“You can get in a rut, and the program has helped me look at things in a different way,” he explains. “The seminars and classes allow us to interact with other agencies. In doing so, you find out that you’re not alone and that a lot of the issues you’re focusing on are issues [others are facing] across the government enterprise. You get to see how other agencies are doing things. And building a broader network, I now have a Rolodex of individuals in other agencies I can call if I need help solving a problem.”
BEE’s MS-Leadership degree is distinctive in that students are required to document how they put the skills they have acquired from seminars into practice. In fact, after taking seminars, students spend up to six months implementing BEE’s leadership strategy in their respective departments, and then they produce a paper summarizing how they have used their training to benefit U.S. citizens.
“It’s stunning what participants are doing with what they’re learning here, how they apply it,” says Mary Ellen Joyce, executive director of BEE. Joyce, who has worked at Brookings for nearly 20 years, helped develop the program’s curriculum, and she has been thrilled to see its results play out in practice.
“We had one fellow who is fairly senior at the DOD, and he was given a pretty impossible task,” Joyce recalls. “He had to bring together 33 different organizations, getting them to radically improve their performance on missile ranges. People had tried to solve this problem for years and never succeeded, our MS-Leadership student figured, ‘Well, I might as well try what I learned in Jackson’s class.’”
According to Joyce, the MS-Leadership student worked for 10 months, and along the way his group reached consensus on both the formulation of the problem and the solution they agreed to implement. “That collective solution lowered costs by an estimated $3 billion,” Joyce says.
While some participants enroll in BEE to sharpen practical skills in their own departments, others enter the program to apply their skills to completely different sectors. Michael Wolfe, who received a bachelor’s degree in civil engineering from Washington University in 1999, works as a senior program analyst at the Environmental Protection Agency. He has also completed BEE’s Legis Congressional Fellowship program, which provides federal employees with an in-depth, firsthand understanding of the inner workings of Congress. Wolfe worked for Sen. Benjamin Cardin of Maryland, assisting him with legislation development, hearing preparation, briefings, speeches, talking points and other constituent meetings.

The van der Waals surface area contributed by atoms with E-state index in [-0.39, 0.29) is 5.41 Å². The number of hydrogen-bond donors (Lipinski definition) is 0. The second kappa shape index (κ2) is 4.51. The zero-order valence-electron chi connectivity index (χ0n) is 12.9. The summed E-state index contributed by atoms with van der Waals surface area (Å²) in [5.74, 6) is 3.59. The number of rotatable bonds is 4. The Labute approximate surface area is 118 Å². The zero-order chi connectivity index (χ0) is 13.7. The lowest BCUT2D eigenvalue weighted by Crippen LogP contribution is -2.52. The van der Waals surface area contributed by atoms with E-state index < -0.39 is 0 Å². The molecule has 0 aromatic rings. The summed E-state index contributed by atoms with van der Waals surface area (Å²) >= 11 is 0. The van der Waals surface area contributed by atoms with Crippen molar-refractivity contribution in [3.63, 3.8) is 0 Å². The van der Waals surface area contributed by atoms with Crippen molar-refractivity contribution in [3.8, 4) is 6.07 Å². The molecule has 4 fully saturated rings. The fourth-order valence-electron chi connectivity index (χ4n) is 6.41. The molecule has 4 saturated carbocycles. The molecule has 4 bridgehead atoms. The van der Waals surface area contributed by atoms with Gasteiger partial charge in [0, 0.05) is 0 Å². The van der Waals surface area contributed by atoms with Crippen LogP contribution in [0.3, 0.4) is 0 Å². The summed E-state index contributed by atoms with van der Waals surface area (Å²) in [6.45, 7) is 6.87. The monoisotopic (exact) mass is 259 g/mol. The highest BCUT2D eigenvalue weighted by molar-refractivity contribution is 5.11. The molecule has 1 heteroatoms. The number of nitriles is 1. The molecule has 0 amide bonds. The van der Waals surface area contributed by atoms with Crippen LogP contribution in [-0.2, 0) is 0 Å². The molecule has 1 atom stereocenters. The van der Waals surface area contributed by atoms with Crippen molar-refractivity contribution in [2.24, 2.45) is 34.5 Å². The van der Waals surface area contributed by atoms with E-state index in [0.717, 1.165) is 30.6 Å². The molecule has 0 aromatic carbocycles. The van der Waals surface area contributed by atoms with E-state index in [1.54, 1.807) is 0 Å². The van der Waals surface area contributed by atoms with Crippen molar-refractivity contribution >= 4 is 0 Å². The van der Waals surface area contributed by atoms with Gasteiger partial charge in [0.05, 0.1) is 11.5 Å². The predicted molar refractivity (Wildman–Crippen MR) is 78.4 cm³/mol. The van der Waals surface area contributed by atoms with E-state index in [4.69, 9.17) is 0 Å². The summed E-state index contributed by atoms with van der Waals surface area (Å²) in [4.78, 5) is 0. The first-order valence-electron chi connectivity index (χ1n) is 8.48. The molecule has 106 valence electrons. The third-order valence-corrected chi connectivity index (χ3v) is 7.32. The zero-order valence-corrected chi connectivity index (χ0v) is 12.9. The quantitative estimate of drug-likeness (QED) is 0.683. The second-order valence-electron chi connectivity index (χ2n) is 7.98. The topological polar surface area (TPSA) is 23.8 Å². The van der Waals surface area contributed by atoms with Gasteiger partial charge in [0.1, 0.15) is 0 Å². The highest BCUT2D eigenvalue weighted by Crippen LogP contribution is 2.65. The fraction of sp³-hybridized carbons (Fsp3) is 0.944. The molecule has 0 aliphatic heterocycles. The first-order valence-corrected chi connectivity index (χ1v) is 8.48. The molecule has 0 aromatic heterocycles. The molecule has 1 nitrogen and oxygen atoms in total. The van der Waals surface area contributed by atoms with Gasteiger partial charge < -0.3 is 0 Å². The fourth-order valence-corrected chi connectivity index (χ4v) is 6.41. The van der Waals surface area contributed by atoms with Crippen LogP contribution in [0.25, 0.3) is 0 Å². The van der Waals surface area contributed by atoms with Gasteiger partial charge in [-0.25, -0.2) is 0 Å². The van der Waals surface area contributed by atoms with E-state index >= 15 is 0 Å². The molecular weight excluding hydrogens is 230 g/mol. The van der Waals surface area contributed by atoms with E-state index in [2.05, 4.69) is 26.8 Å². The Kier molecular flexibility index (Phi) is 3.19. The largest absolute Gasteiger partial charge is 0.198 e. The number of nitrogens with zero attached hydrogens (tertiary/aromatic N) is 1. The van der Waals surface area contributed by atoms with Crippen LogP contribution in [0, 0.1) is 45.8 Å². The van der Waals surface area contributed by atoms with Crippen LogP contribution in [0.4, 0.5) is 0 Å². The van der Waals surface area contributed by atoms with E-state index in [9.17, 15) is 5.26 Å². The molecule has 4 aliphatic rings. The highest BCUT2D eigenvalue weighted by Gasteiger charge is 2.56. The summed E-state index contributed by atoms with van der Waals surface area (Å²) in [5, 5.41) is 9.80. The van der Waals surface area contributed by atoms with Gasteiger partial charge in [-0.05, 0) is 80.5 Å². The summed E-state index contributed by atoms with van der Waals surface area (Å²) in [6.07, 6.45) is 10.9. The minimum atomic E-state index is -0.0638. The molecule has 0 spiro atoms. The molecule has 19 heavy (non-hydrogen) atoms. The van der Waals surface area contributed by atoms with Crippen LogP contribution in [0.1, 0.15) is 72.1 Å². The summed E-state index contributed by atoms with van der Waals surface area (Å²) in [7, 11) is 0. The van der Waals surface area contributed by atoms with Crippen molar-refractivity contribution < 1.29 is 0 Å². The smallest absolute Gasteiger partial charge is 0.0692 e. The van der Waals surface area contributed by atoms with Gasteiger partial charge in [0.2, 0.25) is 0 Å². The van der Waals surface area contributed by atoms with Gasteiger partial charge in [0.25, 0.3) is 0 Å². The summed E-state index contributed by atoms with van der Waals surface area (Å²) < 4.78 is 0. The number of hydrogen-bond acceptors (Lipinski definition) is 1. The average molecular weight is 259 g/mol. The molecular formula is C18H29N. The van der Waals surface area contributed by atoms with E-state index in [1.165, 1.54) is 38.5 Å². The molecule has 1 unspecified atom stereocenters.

“The experience gave me greater insight into the challenges and internal workings of Congress,” Wolfe recalls. “It’s helped demystify it for me. When you work for an agency, interacting with Congress, it is often an intimidating experience. The Legis Fellowship program gave me a deeper appreciation of the political pressures that Congress faces and a better understanding of how to communicate more effectively with the Hill. And I also made some great new connections.”
During his tenure as a Legis Fellow, Wolfe concentrated on environmental issues, collaborating with different stakeholders through the complicated process of legislation development, including drafting actual language, building support and preparing for hearings and floor speeches. These efforts ultimately led to several provisions being included in legislation to improve the nation’s drinking water infrastructure.
“He also helped develop an amendment to an appropriation bill that would enhance protection of fish and wildlife, and he worked with the Senate parliamentarian to ensure that the legislative language conformed to the rules of the Senate. “Sen. Cardin’s legislative director got a vote on the amendment on the Senate floor, which is difficult to do,” Wolfe says. “Somehow he managed to get an agreement in place to have the vote. I wrote Sen. Cardin’s talking points, watched him deliver the remarks on the Senate floor and then watched the vote. It was a personally gratifying and very surreal experience.
“The amendment failed,” he adds with a laugh, “but it was very educational to go through the process. I’m very interested in how policy is developed into legislation, and this program definitely helped me understand that better.”